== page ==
• Test subjects receive monthly polishings and oral hygiene reinforcement
  • All women receive essential dental care
slide26

Inclusion Criteria

    • At least 16 years of age
    • have at least 20 natural teeth
    • have periodontal disease, defined as: 4 or more teeth with probing depth > 4 mm and clinical attachment loss > 2 mm, and bleeding on probing at 35 percent or more tooth sites.
  • Exclusion Criteria
    • had multiple fetuses
    • required antibiotic pre-medication
    • had a medical condition that precluded elective dental treatment
    • had extensive tooth decay or were likely to have fewer than 20 teeth after initial treatment.
slide27

Obstetrical Outcomes

  • Primary: Gestational age at the end of pregnancy
  • Secondary: Birthweight
slide28

Consented

(n=939)

Randomized

(n=823)

  • TREATMENT GROUP (N=413)
  • Scaling & root planing before
  • 21 weeks + oral hygiene instruction
  • Received treatment (n=395)
  • Failed treatment visits or withdrew (n=18)

CONTROL GROUP (N=410)

Scaling & root planing after

delivery

Treatment

Allocation

  • Monthly oral hygiene instruction
  • and scaling as needed
  • Lost to follow-up* (n=4)
  • Withdrew consent* (n=1)
  • Elective abortion* (n=1)
  • Brief monthly oral exams
  • Lost to follow-up* (n=3)
  • Withdrew consent* (n=1)
  • Elective abortion* (n=1)

Follow-Up

For gestational age (n=413)

For gestational age (n=410)

Analysis

slide29

Baseline Characteristics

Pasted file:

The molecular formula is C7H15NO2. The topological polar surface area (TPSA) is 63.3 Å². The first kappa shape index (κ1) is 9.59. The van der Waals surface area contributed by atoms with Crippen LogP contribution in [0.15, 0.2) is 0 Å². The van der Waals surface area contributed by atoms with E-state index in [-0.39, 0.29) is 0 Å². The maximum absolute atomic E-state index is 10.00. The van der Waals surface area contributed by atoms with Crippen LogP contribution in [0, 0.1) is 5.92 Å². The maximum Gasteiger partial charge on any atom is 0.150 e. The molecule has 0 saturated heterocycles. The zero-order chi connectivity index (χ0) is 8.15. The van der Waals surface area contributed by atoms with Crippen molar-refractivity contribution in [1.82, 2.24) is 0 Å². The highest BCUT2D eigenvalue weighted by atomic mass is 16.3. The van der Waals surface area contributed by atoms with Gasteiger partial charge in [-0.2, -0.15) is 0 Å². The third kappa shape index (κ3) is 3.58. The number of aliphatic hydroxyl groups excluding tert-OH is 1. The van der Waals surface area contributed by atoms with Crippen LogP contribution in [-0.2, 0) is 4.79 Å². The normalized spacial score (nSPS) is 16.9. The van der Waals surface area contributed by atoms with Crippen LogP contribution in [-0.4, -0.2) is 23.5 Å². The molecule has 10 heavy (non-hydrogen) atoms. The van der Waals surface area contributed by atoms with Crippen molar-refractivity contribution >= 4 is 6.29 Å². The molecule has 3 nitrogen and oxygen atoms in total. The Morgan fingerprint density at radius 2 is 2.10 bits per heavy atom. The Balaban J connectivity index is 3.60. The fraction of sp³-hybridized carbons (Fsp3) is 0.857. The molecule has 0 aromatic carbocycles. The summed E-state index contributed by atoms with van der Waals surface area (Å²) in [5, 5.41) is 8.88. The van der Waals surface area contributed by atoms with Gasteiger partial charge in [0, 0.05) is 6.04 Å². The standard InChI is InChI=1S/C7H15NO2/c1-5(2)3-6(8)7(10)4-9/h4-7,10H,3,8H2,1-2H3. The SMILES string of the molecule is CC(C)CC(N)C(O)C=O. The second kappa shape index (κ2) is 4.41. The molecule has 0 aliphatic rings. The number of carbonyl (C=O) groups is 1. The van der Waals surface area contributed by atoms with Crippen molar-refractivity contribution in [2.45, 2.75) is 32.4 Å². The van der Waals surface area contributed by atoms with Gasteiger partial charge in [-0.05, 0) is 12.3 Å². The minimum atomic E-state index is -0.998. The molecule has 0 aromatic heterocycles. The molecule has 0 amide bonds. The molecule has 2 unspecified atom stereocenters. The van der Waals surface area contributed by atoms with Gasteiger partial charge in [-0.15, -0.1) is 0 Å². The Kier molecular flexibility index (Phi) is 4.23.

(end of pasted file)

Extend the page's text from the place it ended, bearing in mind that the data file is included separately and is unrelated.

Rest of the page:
† As a fraction of women with a previous pregnancy

* As a fraction of all women with a previous live birth

slide36

Periodontal Outcomes*

*Change from baseline. Positive number indicates an improvement.

slide37

Conclusions

In pregnant women with periodontitis:

  • Non-surgical periodontal therapy delivered between 13 and 21 weeks of gestation does not significantly alter rates of preterm birth, low birthweight or fetal growth restriction
  • Non-surgical periodontal therapy delivered between 13 and 21 weeks of gestation is safe and effective
guy s and st thomas hospital moore et al br dent j 2004 197 5 251 8
Guy’s and St. Thomas Hospital Moore, et al.Br Dent J. 2004;197(5):251-8.
  • Enrolled women at 12 weeks of gestation
  • Conducted dental exams in hospital beds, evaluated two sites per tooth
  • Data available for 3,452 term, 286 preterm (< 37 wks), and 112 very preterm (< 32 wks) mothers
where to go from here
Where to go from here?

1. Ongoing studies

2. Community concerns

  • Improve dental health awareness and access to care in pregnant women with periodontitis – care to improve oral health per se

3. Possible research questions

  • Does periodontal therapy delivered prior to conception affect birth outcomes?
  • Do comprehensive approaches that address all infections/chronic inflammatory states as well as deleterious habits and lifestyles improve birth outcomes?
  • What is the effect of periodontitis on early pregnancy losses?
  • Are periodontitis and preterm birth risk features of common phenotype?